Managing highly talented personalities is a balancing act. It feels like you’re always building up their confidence so they feel bulletproof to perform, then dealing with an inflated ego from even moderate success. It’s enough to drive any programmer or manager crazy and can be particularly challenging for inexperienced programmers dealing with high-ceiling personalities. Some personalities require more attention, while others always test the boundaries. Navigating talent problems is one of the most challenging parts of a programmer’s job. That’s where the PITA factor comes into play.
Managing high-profile radio personalities requires a delicate balance between offering flexibility and following guidelines that help them succeed. Recognizing the unique value of each talent gives them room to grow and flourish. However, to reach their potential, personalities must be aligned with programming goals and objectives.
There will be inevitable conflicts, and it’s a Pain In The Ass. That’s the PITA factor. How much PITA should you tolerate?
The PITA Factor
Have you ever seen a brilliant artist paint with a straightedge? Or a rockstar without an ounce of rebellious spirit? Great radio personalities often come with a few quirks. That’s what makes them great. But let’s face it, managing them can sometimes feel like herding cats – except these cats host prime-time shows and can significantly boost your ratings!
Every worthwhile personality is disruptive in some way. There’s always baggage. They don’t fit into nice, neat boxes. Great personalities are artists and deserve some freedom to create. However, that freedom has limits.
Imagine if Michelangelo had been given a drawing of what the Sistine Chapel should look like and be judged based on management’s vision for the project. Yet there were restrictions. Pope Julius II, who commissioned the frescoes in 1508, guided the project by limiting the space in which Michelangelo was allowed to paint. He was also given directions on the intent of the project.
In radio, as in art, every personality brings unique value. Each should be treated fairly, but not every personality is equal. Some have a higher PITA factor. That’s not to say all rules should fly out of the window, but recognizing that not every rule should apply to every personality is key. Tolerance should be proportional to ability.
The hard part is knowing how much freedom to allow and when to rein them.
Setting Boundaries To Avoid Chaos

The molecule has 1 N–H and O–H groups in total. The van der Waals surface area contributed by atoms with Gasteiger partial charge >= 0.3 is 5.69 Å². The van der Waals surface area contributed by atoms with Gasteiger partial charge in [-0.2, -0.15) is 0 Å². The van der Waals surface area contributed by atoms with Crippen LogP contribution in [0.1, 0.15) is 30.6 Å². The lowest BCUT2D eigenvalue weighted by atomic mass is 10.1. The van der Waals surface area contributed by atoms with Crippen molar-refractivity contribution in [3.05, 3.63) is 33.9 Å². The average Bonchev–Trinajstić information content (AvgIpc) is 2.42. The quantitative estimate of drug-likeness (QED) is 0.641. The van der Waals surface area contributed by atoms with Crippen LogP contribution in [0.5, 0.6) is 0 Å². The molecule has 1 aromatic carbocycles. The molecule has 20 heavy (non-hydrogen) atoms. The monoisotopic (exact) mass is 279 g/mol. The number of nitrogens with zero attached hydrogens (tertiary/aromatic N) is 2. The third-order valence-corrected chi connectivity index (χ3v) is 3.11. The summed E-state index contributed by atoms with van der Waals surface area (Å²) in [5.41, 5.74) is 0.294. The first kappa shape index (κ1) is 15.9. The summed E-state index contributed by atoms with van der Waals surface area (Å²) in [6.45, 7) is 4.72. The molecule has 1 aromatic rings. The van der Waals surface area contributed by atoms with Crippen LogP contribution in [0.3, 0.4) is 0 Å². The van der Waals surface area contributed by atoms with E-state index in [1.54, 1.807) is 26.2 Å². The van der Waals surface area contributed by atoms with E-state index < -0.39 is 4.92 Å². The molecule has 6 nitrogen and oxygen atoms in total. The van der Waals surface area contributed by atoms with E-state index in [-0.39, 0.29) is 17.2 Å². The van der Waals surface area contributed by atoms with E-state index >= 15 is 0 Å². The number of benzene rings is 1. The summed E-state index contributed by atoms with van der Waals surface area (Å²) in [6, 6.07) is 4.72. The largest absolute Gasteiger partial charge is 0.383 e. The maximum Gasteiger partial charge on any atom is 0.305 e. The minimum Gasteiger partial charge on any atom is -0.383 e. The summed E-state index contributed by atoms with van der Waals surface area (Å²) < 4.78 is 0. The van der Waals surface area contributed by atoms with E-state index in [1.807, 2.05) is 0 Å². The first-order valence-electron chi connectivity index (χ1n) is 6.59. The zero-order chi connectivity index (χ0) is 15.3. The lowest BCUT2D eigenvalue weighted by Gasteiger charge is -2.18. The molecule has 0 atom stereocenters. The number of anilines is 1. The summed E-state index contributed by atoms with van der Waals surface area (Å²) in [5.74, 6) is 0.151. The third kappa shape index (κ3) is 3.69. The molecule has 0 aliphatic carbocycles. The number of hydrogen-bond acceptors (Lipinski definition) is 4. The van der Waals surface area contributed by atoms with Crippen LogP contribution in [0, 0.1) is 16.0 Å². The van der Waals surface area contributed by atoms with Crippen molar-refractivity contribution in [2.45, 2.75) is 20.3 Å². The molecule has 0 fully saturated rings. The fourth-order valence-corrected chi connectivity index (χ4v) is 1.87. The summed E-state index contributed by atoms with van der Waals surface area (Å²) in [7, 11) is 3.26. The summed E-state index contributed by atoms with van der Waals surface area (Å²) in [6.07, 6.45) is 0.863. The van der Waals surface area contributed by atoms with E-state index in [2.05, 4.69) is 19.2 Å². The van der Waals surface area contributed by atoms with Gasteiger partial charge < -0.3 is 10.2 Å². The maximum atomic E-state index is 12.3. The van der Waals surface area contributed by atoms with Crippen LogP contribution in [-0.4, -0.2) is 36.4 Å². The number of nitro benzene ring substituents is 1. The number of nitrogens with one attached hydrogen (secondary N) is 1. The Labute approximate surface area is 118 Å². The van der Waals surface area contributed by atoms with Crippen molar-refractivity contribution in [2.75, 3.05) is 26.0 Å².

Here are a few guidelines to help navigate turbulent times:
Set Non-Negotiable Rules: Think of these rules as the dome of the Sistine Chapel with instructions to paint only on the dome and not on the walls. Certain principles should be etched in stone. Consider it table stakes for playing the game. There should be relatively few rigid rules, but they should be strictly enforced. Typical rules include music/talk balance, executing format guidelines, and preparation expectations.
Feedback Sessions: Creative people need to understand why boundaries exist, even though they may see the rules as restrictions. They don’t see the entire picture, but regular communication helps them understand how and why demonstrating their brilliance within a structure will lead to greater success for them and the brand.
Listening To Concerns: Every personality should trust their management team enough to know they can express their concerns and be heard. They may not always agree, but they should feel respected. In return, management should expect personalities to perform within the guidelines whether they agree with it or not.
When The Line Is Crossed
Open communication, regular feedback, and strategic handling of egos can make the process smoother for everyone involved, but problems are unavoidable. Here’s how to navigate difficult situations:
Evaluation Time: First, decide how serious the problem is and how much PITA factor you’ll tolerate. Then, involve the personalities in the evaluation process through the lens of the brand values and previously established rules. A small misstep from a high-value personality might warrant a conversation, while the same mistake from another might need stricter action. Some don’t have the talent to justify breaking the rules.
Open Dialogue: Before taking action, understand their perspective. Find out why they behave and hold them accountable to justify their process. This ensures they feel valued and could lead to productive conversations that lead to breakthrough changes. The best ideas often come from those on the front lines.
The Ego Battle: Some problems arise from an ego tug-of-war. Most personalities have a big ego. That’s okay! It comes with the territory. But some managers and programmers are so protective of their “turf” that mild skirmishes can become major battles. For personalities with large egos, don’t confront them head-on. Instead, use positive reinforcement, show them data (ego hates data), and remind them of the non-negotiable rules.
Managing the colorful world of radio personalities is tricky. It requires great judgment and the ability to be flexible within boundaries. The difficult part is knowing when to relax the rules and when to enforce them with authority.
The irony is that the most difficult personalities usually have not established a track record to justify their behavior. Talented singers with a hit or two often act like superstars and are hard to deal with, while true stars with a history of #1 songs are a pleasure. The difference is that the established star understands what it takes to be successful and continues to work to earn it day after day.
For managers: Remember, you’re not managing employees. You’re cultivating stars!
For personalities: Your management team isn’t out to get you. They want you to succeed, but your success path will be faster and smoother by leveraging the strengths of the station brand and performing your art within the established guidelines.